The code-behind below shows how to access the appropriate system colors when a high contrast theme is active. Note that the button does not change its visuals if the active theme is changed while the button is displayed. So the screenshots below were generated by presenting the button while the desired high contrast theme was already active.

 

using System.Windows;

 

if (SystemParameters.HighContrast)
{
    MyButton.Foreground = SystemColors.ControlTextBrush;
    MyButton.Background = SystemColors.ControlBrush;​
}
else
{
    MyButton.Foreground = Brushes.Crimson;
    MyButton.Background = Brushes.LightBlue;
}

 

 

WPF button shown in the default theme.

Figure 13: WPF button shown in the default theme.

 

WPF button shown in the High Contrast Black theme.

Figure 14: WPF button shown in the High Contrast Black theme.

 

WPF shown in the High Contrast White theme.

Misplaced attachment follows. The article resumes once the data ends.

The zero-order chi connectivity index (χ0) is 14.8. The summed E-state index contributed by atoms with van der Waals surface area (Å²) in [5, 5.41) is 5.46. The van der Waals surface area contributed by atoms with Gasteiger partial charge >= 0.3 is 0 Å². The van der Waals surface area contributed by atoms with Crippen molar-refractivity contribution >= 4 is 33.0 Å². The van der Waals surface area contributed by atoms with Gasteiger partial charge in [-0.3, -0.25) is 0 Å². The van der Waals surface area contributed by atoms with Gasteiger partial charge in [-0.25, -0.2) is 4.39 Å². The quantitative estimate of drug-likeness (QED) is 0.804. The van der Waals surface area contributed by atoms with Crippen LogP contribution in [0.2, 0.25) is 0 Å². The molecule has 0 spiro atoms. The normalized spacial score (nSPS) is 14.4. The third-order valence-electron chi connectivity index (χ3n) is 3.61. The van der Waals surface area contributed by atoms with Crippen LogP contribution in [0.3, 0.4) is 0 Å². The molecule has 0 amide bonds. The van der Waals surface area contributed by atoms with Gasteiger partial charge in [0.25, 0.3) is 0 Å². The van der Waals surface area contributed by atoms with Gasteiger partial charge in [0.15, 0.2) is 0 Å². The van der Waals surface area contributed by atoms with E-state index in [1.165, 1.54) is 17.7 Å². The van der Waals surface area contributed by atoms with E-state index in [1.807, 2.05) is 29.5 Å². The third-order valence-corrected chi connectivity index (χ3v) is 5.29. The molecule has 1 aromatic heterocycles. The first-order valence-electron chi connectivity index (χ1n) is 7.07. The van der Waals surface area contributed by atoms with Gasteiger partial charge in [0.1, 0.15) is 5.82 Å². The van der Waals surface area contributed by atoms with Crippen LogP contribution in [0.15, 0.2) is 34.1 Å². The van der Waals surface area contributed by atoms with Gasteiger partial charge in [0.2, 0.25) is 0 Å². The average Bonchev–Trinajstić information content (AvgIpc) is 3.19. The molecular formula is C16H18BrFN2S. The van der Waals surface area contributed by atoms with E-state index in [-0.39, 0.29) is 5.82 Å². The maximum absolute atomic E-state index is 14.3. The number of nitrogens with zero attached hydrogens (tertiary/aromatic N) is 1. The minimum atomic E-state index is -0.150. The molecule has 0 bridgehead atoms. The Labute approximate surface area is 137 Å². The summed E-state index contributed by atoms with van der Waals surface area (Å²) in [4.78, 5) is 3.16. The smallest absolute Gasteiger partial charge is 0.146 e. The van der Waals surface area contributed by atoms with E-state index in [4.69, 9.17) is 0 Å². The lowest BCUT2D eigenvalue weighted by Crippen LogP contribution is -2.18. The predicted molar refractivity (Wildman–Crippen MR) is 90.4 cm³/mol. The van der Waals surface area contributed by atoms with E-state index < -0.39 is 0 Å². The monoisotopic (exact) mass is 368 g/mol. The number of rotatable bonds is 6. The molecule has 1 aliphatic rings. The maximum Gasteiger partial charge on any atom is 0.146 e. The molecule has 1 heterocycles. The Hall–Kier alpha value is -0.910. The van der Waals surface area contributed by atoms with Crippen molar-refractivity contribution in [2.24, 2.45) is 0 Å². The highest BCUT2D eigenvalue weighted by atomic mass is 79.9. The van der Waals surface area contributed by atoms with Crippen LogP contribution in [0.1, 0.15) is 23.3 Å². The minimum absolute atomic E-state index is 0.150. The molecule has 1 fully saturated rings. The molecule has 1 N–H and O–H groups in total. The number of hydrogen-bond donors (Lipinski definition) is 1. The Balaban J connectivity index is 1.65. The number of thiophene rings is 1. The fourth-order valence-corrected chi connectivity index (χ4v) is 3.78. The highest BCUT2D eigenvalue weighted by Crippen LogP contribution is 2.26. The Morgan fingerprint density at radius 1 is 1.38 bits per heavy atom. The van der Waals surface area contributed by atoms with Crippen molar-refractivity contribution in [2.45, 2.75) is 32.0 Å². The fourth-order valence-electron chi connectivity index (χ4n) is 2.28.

Figure 15: WPF shown in the High Contrast White theme.

 

 

Summary

When a high contrast theme is active, never hard-code colors for button text and button background. I’ve seen an in-development feature check whether a high contrast theme is active, and then hard-code some part of the UI to black. This happened to look fine in one high contrast theme, but left a UI element invisible in another. What’s more – some customers will customize the colors shown in the high contrast theme that they use, and you can’t account for those customizations with hard-coded colors.

So when you need to explicitly set colors on UI elements, always reference system colors when a high contrast theme is active, and feel confident that the UI will appear exactly as your customers expect, regardless of the actual colors shown.

And as always, consider whether you really need to show custom colors on buttons in the first place. Like many standard controls, if a standard button is used, then it’s very likely accessible by default, and that includes showing the colors that your customers expect when a high contrast theme is active.

Guy